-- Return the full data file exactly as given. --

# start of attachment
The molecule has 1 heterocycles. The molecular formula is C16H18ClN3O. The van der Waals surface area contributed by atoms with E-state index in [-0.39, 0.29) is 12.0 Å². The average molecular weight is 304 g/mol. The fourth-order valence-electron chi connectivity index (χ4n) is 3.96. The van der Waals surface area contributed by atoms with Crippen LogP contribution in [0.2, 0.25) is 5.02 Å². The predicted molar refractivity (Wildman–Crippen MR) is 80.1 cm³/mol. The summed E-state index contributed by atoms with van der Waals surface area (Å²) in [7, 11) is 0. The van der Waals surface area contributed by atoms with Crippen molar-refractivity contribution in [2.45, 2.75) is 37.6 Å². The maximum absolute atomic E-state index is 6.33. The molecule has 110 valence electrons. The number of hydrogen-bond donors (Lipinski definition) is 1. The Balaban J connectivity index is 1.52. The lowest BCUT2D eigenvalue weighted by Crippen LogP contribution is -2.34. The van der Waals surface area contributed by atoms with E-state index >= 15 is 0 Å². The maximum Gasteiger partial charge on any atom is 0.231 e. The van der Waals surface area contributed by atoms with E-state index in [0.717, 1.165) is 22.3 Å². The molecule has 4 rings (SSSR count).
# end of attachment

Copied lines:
The molecule has 1 heterocycles. The molecular formula is C16H18ClN3O. The van der Waals surface area contributed by atoms with E-state index in [-0.39, 0.29) is 12.0 Å². The average molecular weight is 304 g/mol. The fourth-order valence-electron chi connectivity index (χ4n) is 3.96. The van der Waals surface area contributed by atoms with Crippen LogP contribution in [0.2, 0.25) is 5.02 Å². The predicted molar refractivity (Wildman–Crippen MR) is 80.1 cm³/mol. The summed E-state index contributed by atoms with van der Waals surface area (Å²) in [7, 11) is 0. The van der Waals surface area contributed by atoms with Crippen molar-refractivity contribution in [2.45, 2.75) is 37.6 Å². The maximum absolute atomic E-state index is 6.33. The molecule has 110 valence electrons. The number of hydrogen-bond donors (Lipinski definition) is 1. The Balaban J connectivity index is 1.52. The lowest BCUT2D eigenvalue weighted by Crippen LogP contribution is -2.34. The van der Waals surface area contributed by atoms with E-state index >= 15 is 0 Å². The maximum Gasteiger partial charge on any atom is 0.231 e. The van der Waals surface area contributed by atoms with E-state index in [0.717, 1.165) is 22.3 Å². The molecule has 4 rings (SSSR count).